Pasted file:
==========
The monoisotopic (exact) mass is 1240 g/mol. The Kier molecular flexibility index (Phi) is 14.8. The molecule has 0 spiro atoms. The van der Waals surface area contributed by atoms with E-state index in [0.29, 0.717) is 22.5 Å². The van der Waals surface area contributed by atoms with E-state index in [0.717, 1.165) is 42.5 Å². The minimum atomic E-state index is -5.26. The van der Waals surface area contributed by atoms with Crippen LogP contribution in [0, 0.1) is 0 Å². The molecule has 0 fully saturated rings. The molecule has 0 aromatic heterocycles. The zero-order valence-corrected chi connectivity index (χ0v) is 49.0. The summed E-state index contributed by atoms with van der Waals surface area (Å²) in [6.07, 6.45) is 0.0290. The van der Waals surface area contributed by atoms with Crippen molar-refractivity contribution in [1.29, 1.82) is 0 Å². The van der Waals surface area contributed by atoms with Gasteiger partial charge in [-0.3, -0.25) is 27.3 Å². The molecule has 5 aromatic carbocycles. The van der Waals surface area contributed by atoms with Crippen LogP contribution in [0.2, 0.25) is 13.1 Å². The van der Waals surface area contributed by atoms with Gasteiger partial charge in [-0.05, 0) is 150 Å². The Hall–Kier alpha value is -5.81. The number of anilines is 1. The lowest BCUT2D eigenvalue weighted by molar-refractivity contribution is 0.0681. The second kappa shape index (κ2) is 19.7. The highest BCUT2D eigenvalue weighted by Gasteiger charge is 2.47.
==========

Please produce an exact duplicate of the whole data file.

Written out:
The monoisotopic (exact) mass is 1240 g/mol. The Kier molecular flexibility index (Phi) is 14.8. The molecule has 0 spiro atoms. The van der Waals surface area contributed by atoms with E-state index in [0.29, 0.717) is 22.5 Å². The van der Waals surface area contributed by atoms with E-state index in [0.717, 1.165) is 42.5 Å². The minimum atomic E-state index is -5.26. The van der Waals surface area contributed by atoms with Crippen LogP contribution in [0, 0.1) is 0 Å². The molecule has 0 fully saturated rings. The molecule has 0 aromatic heterocycles. The zero-order valence-corrected chi connectivity index (χ0v) is 49.0. The summed E-state index contributed by atoms with van der Waals surface area (Å²) in [6.07, 6.45) is 0.0290. The van der Waals surface area contributed by atoms with Crippen molar-refractivity contribution in [1.29, 1.82) is 0 Å². The van der Waals surface area contributed by atoms with Gasteiger partial charge in [-0.3, -0.25) is 27.3 Å². The molecule has 5 aromatic carbocycles. The van der Waals surface area contributed by atoms with Crippen LogP contribution in [0.2, 0.25) is 13.1 Å². The van der Waals surface area contributed by atoms with Gasteiger partial charge in [-0.05, 0) is 150 Å². The Hall–Kier alpha value is -5.81. The number of anilines is 1. The lowest BCUT2D eigenvalue weighted by molar-refractivity contribution is 0.0681. The second kappa shape index (κ2) is 19.7. The highest BCUT2D eigenvalue weighted by Gasteiger charge is 2.47.